conserve water

Take the Challenge to Conserve Water

By Nancy Stoner

I am often asked what actions people can take to help the environment. One of my simple suggestions is to conserve water.

Earth may be known as the water planet, but even though 70 percent of its surface is covered by water, less than 1 percent is available for human use. And our supply of water becomes a more critical issue each day as the population grows; more water is used for agriculture, energy, industry; and droughts and other impacts of climate change increasingly stress our water resources. In fact, 36 states are expected to experience water shortages by 2013.

That’s why I was so happy to be standing with the marine life artist Wyland in Los Angeles on a sunny morning in March to help announce the National Mayor’s Challenge for Water Conservation. Led by the Wyland Foundation, it is a friendly, community-based competition between cities across the nation to see who can be the most “water wise” during April. With support from EPA, Toyota, U.S. Forest Service, NOAA, and a number of private companies, mayors can challenge residents to conserve water and energy through informative and easy online pledges.

I commend the leadership of the 40 mayors who have signed on, including the mayors of Los Angeles, Miami, Denver and Honolulu. Participating residents can win prizes including Toyota Prius Hybrid vehicles and home water makeover kits. Most importantly, people will see real results based on simple actions they can take to save water and energy.

I am proud that EPA’s WaterSense program is a partner and I believe this is an excellent opportunity to teach residents about the importance of water conservation and simple ways to make a difference in the home and community.

Five years ago, EPA created WaterSense to promote more efficient use of water. The WaterSense label is found on faucets, showerheads, toilets and other water fixtures, including irrigation controllers for the yard. There are over 4,000 products with the WaterSense label, many of which you find at your local home improvement store.

Using WaterSense products can save people money too. The average household spends more than $650 every year on water and sewer bills and can save more than $200 per year by installing WaterSense products. Since 2006, WaterSense has helped Americans save 125 billion gallons of water and $2 billion in utility bills.

I encourage you to take the challenge

About the author: Nancy Stoner is the Acting Assistant Administrator for the EPA’s Office of Water

Editor's Note: The opinions expressed here are those of the author. They do not reflect EPA policy, endorsement, or action, and EPA does not verify the accuracy or science of the contents of the blog.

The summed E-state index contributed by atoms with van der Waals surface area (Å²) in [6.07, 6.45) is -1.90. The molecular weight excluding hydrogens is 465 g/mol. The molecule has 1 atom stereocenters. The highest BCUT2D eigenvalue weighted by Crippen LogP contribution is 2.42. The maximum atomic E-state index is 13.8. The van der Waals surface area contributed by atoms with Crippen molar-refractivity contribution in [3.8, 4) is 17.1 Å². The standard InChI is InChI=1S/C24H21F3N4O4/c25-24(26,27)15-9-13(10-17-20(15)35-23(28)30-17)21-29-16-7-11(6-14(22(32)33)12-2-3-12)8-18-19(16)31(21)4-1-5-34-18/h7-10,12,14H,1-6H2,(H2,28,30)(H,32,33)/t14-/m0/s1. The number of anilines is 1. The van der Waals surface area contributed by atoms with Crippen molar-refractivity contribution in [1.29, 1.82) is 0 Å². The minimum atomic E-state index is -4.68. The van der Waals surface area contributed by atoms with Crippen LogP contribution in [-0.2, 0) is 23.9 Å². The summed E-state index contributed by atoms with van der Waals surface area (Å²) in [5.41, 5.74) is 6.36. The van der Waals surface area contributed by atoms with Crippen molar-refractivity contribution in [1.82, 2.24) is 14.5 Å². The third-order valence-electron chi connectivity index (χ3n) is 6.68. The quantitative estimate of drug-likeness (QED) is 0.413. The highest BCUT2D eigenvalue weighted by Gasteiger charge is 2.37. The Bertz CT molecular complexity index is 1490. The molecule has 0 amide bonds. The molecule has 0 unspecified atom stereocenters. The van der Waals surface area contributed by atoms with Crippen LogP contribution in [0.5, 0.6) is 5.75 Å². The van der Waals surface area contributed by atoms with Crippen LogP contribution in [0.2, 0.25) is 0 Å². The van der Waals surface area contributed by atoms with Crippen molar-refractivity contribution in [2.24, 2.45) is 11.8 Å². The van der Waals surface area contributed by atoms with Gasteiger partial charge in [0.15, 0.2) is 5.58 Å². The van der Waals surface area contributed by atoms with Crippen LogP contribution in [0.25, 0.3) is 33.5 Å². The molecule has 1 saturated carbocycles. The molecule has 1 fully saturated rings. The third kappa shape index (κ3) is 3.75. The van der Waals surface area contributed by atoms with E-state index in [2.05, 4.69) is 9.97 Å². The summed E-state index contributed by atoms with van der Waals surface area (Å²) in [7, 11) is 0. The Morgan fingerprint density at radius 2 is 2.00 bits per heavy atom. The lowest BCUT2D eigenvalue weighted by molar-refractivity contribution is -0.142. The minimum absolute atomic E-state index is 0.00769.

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The City of Tucson Goes Gray

On September 23, 2008 I was touring the Upper Santa Cruz River with Amy McCoy of the Sonoran Institute as my watershed tour guide. The trip was awesome; I never knew that the southeast corner of Arizona was so beautiful.

Towards the end of our day trip Amy was anxious to get back to Tucson to attend an important City Council meeting, I didn’t know it until later that it was the vote on the Grey Water Ordinance that Amy was trying to make it to. The Sonoran Institute, using EPA Targeted Watershed Grant funds, helped to put together the ordinances for the City Council vote.

Because there’s so little surface water in the Tucson area, the city’s major water source has always been groundwater. The Grey Water Ordinance is aimed at reducing the use of scarce drinking water to irrigate desert landscapes. The city estimates that 45 percent of water use is for landscaping, and using rainwater and gray water would greatly reduce this.

image of green rain barrell under downspoutThe ordinance requires rainwater harvesting plans and capturing systems for any new commercial building built after June 1, 2010. The Ordinance requires that new homes built after that date be plumbed for gray water irrigation systems. This means having a drain for sinks, showers, bathtubs, and washing machines separate from drains for all other plumbing, to allow for future installation of a gray water system.

A key factor contributing to the success of this ordinance was the involvement from the entire community, from plumbers and landscapers to the Friends of the Santa Cruz River, they all added their support for the ordinances success. In addition to the community support, an EPA grant helped finance some of the work towards creating the ordinance language.

The City of Tucson was selected for a Pacific Southwest Regional Environmental Award and on the day of the awards ceremony, I had no idea who was coming to accept the award, but had heard that Councilman Rodney Glassman was coming. He was the driving force behind the ordinances, but I had no idea what he looked like. Well, Rodney is about 6’8”, and super energetic, really hard to miss. Once we connected it was great to sit and chat with him, he is very passionate about the ordinances, Tucson, and Arizona. Way to go Councilman Rodney Glassman and the City of Tucson!

About the author: Jared Vollmer works in the Watersheds Office at the EPA, Region 9 office. His work is primarily with the State of Arizona, Department of Environmental Quality, on reducing nonpoint source pollution in Arizona’s impaired watersheds. In addition, Jared works directly with the Sonoran Institute, a recipient of EPA’s Targeted Watershed Grant, located in Tucson in the Santa Cruz Watershed.

Editor's Note: The opinions expressed here are those of the author. They do not reflect EPA policy, endorsement, or action, and EPA does not verify the accuracy or science of the contents of the blog.

Please share this post. However, please don't change the title or the content. If you do make changes, don't attribute the edited title or content to EPA or the author.